And our geese will blot out the sun.

This message is a reply to:
 Message 362 by caffeine, posted 12-18-2018 3:27 AM caffeine has responded

Replies to this message:
 Message 365 by NosyNed, posted 12-18-2018 11:43 AM ringo has responded
 Message 368 by caffeine, posted 12-18-2018 12:59 PM ringo has acknowledged this reply

  
NosyNed
Member
Posts: 8827
From: Canada
Joined: 04-04-2003
Member Rating: 3.3


Message 365 of 411 (845645)
12-18-2018 11:43 AM
Reply to: Message 364 by ringo
12-18-2018 11:04 AM


Canadian "Rules"
I am not sure but I think you are wrong. If there was a minority government and the totality of the non-goverment parties voted against a confidence motion (like the budget, or an unspecific motion of confidence or I-don't-know-what-else) then the governor general will collapse the current government. She/he may as the other parties if they can form a coalition to govern but more likely an election will be called.

If government members broke ranks and brought down the government I am sure they would be expelled but it could happen. But that would trigger and election too I think.


This message is a reply to:
 Message 364 by ringo, posted 12-18-2018 11:04 AM ringo has responded

Replies to this message:
 Message 367 by ringo, posted 12-18-2018 11:59 AM NosyNed has not yet responded

  
PaulK
Member
Posts: 14630
Joined: 01-10-2003
Member Rating: 2.3


Message 366 of 411 (845646)
12-18-2018 11:45 AM
Reply to: Message 362 by caffeine
12-18-2018 3:27 AM


Re: Even more Brexit shenanigans
To the best of my knowledge it hasnít been done before - and why would anyone do that when a No Confidence vote can bring down the government instead ? Forcing the governing party to change leaders also seems weird. And ripe for manipulation by malcontents in that party.
This message is a reply to:
 Message 362 by caffeine, posted 12-18-2018 3:27 AM caffeine has acknowledged this reply

    
ringo
Member
Posts: 15986
From: frozen wasteland
Joined: 03-23-2005
Member Rating: 2.4


Message 367 of 411 (845648)
12-18-2018 11:59 AM
Reply to: Message 365 by NosyNed
12-18-2018 11:43 AM


Re: Canadian "Rules"
NosyNed writes:

If there was a minority government and the totality of the non-goverment parties voted against a confidence motion (like the budget, or an unspecific motion of confidence or I-don't-know-what-else) then the governor general will collapse the current government.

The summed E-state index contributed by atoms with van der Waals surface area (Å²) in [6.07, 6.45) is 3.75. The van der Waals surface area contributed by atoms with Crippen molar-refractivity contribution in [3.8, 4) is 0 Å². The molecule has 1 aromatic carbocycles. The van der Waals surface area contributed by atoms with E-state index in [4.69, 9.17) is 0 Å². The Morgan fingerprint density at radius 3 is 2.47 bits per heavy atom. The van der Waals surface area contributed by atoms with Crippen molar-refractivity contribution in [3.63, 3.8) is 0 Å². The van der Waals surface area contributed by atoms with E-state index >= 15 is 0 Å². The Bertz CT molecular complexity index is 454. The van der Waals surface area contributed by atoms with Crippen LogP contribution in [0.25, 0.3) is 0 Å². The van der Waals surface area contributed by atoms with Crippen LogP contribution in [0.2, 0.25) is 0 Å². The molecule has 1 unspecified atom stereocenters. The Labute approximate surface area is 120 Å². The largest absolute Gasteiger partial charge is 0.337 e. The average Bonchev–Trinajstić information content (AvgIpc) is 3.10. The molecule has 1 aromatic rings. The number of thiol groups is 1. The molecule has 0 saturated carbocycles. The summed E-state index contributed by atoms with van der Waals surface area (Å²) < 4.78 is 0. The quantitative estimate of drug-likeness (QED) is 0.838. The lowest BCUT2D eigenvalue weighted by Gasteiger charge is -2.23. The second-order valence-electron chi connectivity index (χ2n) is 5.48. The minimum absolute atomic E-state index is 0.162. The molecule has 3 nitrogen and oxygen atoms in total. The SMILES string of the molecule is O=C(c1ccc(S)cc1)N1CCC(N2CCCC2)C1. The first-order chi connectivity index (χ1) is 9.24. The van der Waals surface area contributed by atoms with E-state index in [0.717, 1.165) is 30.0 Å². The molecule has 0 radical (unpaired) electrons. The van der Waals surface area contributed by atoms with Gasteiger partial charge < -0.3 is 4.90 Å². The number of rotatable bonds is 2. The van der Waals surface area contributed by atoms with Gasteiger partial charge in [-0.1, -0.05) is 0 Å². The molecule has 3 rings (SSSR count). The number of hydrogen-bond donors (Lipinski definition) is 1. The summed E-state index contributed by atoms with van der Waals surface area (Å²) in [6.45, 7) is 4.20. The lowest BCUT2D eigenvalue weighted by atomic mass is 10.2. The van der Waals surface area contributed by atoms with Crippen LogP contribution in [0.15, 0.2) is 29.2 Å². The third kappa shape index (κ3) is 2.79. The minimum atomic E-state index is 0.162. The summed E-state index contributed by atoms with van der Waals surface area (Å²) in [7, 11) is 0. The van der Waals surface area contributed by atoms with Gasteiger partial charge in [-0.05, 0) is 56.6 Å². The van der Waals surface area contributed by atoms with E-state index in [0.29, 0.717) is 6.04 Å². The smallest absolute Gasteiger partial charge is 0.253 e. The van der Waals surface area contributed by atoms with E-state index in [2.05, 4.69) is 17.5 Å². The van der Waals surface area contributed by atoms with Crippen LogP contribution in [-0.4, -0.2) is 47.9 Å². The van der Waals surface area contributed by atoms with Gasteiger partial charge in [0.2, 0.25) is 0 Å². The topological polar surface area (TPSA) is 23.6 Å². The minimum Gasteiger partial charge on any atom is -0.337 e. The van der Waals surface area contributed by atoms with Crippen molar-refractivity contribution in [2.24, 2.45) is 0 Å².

Yes, but that is not what I was talking about. I was talking about the PM's own party voting non-confidence. Here, that would not be done in Parliament.

And our geese will blot out the sun.

This message is a reply to:
 Message 365 by NosyNed, posted 12-18-2018 11:43 AM NosyNed has not yet responded

Replies to this message:
 Message 369 by caffeine, posted 12-18-2018 1:07 PM ringo has responded

  
caffeine
Member
Posts: 1573
From: Prague, Czech Republic
Joined: 10-22-2008
Member Rating: 4.4


Message 368 of 411 (845655)
12-18-2018 12:59 PM
Reply to: Message 364 by ringo
12-18-2018 11:04 AM


Re: Even more Brexit shenanigans
That certainly is not the case in Canada. We have had minority governments fairly often and some people would argue that they are better than majority governments.

A minority government still needs to command a majority in the Commons - it just means that some of that majority are not members of government parties. That is exactly the situation in the UK right now - May's is a minority government; but it can command a majority in Parliament due to the so-called 'confidence and supply' deal with the DUP. The DUP are outside government, but they agreed they would vote with the government on confidence motions and budgets (losing a budget vote is treated as an implied vote of no confidence in the government). We have the same situation here in the Czech Republic, where the government coalition is 8 seats sort of a majority and so struck a deal with the Communists to ensure a majority in the Chamber of Deputies (equivalent of the Commons). I don't think it's different in Canada, I think we're just differing in terminology..